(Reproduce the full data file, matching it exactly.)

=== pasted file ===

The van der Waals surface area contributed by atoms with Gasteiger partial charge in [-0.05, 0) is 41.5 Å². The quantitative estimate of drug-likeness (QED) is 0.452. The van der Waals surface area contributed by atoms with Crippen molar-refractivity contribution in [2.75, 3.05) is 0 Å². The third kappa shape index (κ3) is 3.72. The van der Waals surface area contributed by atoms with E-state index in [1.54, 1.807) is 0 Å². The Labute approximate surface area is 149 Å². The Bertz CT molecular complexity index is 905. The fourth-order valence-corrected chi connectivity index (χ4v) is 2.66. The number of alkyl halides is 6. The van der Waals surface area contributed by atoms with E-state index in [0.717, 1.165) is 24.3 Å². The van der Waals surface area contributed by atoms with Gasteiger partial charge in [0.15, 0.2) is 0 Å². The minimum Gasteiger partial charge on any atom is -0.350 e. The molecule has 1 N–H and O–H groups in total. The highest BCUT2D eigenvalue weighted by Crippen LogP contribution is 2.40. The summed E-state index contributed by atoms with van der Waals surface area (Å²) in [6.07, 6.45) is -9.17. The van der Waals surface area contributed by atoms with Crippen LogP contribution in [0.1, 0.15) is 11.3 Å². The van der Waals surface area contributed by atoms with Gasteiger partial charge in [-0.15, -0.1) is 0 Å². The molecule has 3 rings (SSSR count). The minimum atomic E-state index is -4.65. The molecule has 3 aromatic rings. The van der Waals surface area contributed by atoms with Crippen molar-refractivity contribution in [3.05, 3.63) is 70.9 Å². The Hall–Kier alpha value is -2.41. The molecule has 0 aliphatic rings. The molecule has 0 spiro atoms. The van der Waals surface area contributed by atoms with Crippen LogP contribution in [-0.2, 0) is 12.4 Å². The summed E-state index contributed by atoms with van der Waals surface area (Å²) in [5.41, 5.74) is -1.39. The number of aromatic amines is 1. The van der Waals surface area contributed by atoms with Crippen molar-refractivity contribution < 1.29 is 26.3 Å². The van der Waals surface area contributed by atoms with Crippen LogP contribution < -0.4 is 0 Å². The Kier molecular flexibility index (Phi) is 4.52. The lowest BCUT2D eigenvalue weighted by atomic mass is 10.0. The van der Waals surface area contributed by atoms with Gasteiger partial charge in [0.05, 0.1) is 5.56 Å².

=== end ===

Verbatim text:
The van der Waals surface area contributed by atoms with Gasteiger partial charge in [-0.05, 0) is 41.5 Å². The quantitative estimate of drug-likeness (QED) is 0.452. The van der Waals surface area contributed by atoms with Crippen molar-refractivity contribution in [2.75, 3.05) is 0 Å². The third kappa shape index (κ3) is 3.72. The van der Waals surface area contributed by atoms with E-state index in [1.54, 1.807) is 0 Å². The Labute approximate surface area is 149 Å². The Bertz CT molecular complexity index is 905. The fourth-order valence-corrected chi connectivity index (χ4v) is 2.66. The number of alkyl halides is 6. The van der Waals surface area contributed by atoms with E-state index in [0.717, 1.165) is 24.3 Å². The van der Waals surface area contributed by atoms with Gasteiger partial charge in [0.15, 0.2) is 0 Å². The minimum Gasteiger partial charge on any atom is -0.350 e. The molecule has 1 N–H and O–H groups in total. The highest BCUT2D eigenvalue weighted by Crippen LogP contribution is 2.40. The summed E-state index contributed by atoms with van der Waals surface area (Å²) in [6.07, 6.45) is -9.17. The van der Waals surface area contributed by atoms with Crippen LogP contribution in [0.1, 0.15) is 11.3 Å². The van der Waals surface area contributed by atoms with Gasteiger partial charge in [-0.15, -0.1) is 0 Å². The molecule has 3 rings (SSSR count). The minimum atomic E-state index is -4.65. The molecule has 3 aromatic rings. The van der Waals surface area contributed by atoms with Crippen molar-refractivity contribution in [3.05, 3.63) is 70.9 Å². The Hall–Kier alpha value is -2.41. The molecule has 0 aliphatic rings. The molecule has 0 spiro atoms. The van der Waals surface area contributed by atoms with Crippen LogP contribution in [-0.2, 0) is 12.4 Å². The summed E-state index contributed by atoms with van der Waals surface area (Å²) in [5.41, 5.74) is -1.39. The number of aromatic amines is 1. The van der Waals surface area contributed by atoms with Crippen molar-refractivity contribution < 1.29 is 26.3 Å². The van der Waals surface area contributed by atoms with Crippen LogP contribution < -0.4 is 0 Å². The Kier molecular flexibility index (Phi) is 4.52. The lowest BCUT2D eigenvalue weighted by atomic mass is 10.0. The van der Waals surface area contributed by atoms with Gasteiger partial charge in [0.05, 0.1) is 5.56 Å².